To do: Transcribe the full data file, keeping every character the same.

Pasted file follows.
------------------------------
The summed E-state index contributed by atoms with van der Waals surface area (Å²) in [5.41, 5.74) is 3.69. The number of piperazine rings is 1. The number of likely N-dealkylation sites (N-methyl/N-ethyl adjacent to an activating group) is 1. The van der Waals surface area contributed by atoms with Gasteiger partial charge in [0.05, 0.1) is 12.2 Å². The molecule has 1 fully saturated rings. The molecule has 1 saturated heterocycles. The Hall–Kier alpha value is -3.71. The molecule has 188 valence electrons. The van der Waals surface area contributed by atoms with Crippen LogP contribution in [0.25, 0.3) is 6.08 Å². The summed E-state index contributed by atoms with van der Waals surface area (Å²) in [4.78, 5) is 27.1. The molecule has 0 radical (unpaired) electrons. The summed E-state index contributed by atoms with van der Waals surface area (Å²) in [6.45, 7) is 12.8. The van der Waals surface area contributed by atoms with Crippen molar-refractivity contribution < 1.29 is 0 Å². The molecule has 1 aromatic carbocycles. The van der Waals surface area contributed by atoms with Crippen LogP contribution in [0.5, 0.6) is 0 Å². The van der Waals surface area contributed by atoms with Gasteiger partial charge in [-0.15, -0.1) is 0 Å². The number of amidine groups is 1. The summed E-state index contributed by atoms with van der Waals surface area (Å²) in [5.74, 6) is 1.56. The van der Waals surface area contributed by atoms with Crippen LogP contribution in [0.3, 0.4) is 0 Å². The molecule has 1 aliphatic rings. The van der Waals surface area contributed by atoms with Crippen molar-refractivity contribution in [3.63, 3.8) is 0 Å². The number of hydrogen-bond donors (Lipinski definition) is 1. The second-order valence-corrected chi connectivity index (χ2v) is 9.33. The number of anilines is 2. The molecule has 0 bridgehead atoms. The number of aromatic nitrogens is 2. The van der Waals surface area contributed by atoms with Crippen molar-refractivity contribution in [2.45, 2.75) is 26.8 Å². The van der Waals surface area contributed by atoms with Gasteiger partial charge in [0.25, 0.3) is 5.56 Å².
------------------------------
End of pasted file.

The summed E-state index contributed by atoms with van der Waals surface area (Å²) in [5.41, 5.74) is 3.69. The number of piperazine rings is 1. The number of likely N-dealkylation sites (N-methyl/N-ethyl adjacent to an activating group) is 1. The van der Waals surface area contributed by atoms with Gasteiger partial charge in [0.05, 0.1) is 12.2 Å². The molecule has 1 fully saturated rings. The molecule has 1 saturated heterocycles. The Hall–Kier alpha value is -3.71. The molecule has 188 valence electrons. The van der Waals surface area contributed by atoms with Crippen LogP contribution in [0.25, 0.3) is 6.08 Å². The summed E-state index contributed by atoms with van der Waals surface area (Å²) in [4.78, 5) is 27.1. The molecule has 0 radical (unpaired) electrons. The summed E-state index contributed by atoms with van der Waals surface area (Å²) in [6.45, 7) is 12.8. The van der Waals surface area contributed by atoms with Crippen molar-refractivity contribution < 1.29 is 0 Å². The molecule has 1 aromatic carbocycles. The van der Waals surface area contributed by atoms with Crippen LogP contribution in [0.5, 0.6) is 0 Å². The van der Waals surface area contributed by atoms with Gasteiger partial charge in [-0.15, -0.1) is 0 Å². The number of amidine groups is 1. The summed E-state index contributed by atoms with van der Waals surface area (Å²) in [5.74, 6) is 1.56. The van der Waals surface area contributed by atoms with Crippen LogP contribution in [0.3, 0.4) is 0 Å². The molecule has 1 aliphatic rings. The van der Waals surface area contributed by atoms with Crippen molar-refractivity contribution in [3.63, 3.8) is 0 Å². The number of hydrogen-bond donors (Lipinski definition) is 1. The second-order valence-corrected chi connectivity index (χ2v) is 9.33. The number of anilines is 2. The molecule has 0 bridgehead atoms. The number of aromatic nitrogens is 2. The van der Waals surface area contributed by atoms with Crippen molar-refractivity contribution in [2.45, 2.75) is 26.8 Å². The van der Waals surface area contributed by atoms with Gasteiger partial charge in [0.25, 0.3) is 5.56 Å².